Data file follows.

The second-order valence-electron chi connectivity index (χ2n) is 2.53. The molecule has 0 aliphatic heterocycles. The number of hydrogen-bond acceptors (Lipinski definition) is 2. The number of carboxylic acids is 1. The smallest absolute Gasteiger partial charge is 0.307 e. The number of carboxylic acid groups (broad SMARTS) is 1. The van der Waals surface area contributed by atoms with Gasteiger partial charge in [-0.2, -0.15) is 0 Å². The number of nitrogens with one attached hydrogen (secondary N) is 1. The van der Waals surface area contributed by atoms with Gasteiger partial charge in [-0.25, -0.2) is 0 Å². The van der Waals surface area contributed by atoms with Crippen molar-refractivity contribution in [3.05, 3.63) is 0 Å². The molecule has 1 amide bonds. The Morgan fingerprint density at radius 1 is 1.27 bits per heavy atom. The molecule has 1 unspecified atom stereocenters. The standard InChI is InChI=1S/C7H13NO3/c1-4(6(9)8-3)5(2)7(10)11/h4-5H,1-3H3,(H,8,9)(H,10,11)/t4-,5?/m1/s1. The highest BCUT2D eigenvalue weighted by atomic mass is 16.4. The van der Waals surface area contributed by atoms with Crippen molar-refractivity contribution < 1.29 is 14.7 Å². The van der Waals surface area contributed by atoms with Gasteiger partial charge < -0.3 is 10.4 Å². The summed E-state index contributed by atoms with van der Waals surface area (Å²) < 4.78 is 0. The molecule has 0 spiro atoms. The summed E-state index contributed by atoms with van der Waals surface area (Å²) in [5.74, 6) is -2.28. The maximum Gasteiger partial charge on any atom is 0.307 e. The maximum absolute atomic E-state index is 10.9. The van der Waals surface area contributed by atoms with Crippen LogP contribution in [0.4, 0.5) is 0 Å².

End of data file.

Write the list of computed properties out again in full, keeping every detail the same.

The second-order valence-electron chi connectivity index (χ2n) is 2.53. The molecule has 0 aliphatic heterocycles. The number of hydrogen-bond acceptors (Lipinski definition) is 2. The number of carboxylic acids is 1. The smallest absolute Gasteiger partial charge is 0.307 e. The number of carboxylic acid groups (broad SMARTS) is 1. The van der Waals surface area contributed by atoms with Gasteiger partial charge in [-0.2, -0.15) is 0 Å². The number of nitrogens with one attached hydrogen (secondary N) is 1. The van der Waals surface area contributed by atoms with Gasteiger partial charge in [-0.25, -0.2) is 0 Å². The van der Waals surface area contributed by atoms with Crippen molar-refractivity contribution in [3.05, 3.63) is 0 Å². The molecule has 1 amide bonds. The Morgan fingerprint density at radius 1 is 1.27 bits per heavy atom. The molecule has 1 unspecified atom stereocenters. The standard InChI is InChI=1S/C7H13NO3/c1-4(6(9)8-3)5(2)7(10)11/h4-5H,1-3H3,(H,8,9)(H,10,11)/t4-,5?/m1/s1. The highest BCUT2D eigenvalue weighted by atomic mass is 16.4. The van der Waals surface area contributed by atoms with Crippen molar-refractivity contribution < 1.29 is 14.7 Å². The van der Waals surface area contributed by atoms with Gasteiger partial charge < -0.3 is 10.4 Å². The summed E-state index contributed by atoms with van der Waals surface area (Å²) < 4.78 is 0. The molecule has 0 spiro atoms. The summed E-state index contributed by atoms with van der Waals surface area (Å²) in [5.74, 6) is -2.28. The maximum Gasteiger partial charge on any atom is 0.307 e. The maximum absolute atomic E-state index is 10.9. The van der Waals surface area contributed by atoms with Crippen LogP contribution in [0.4, 0.5) is 0 Å².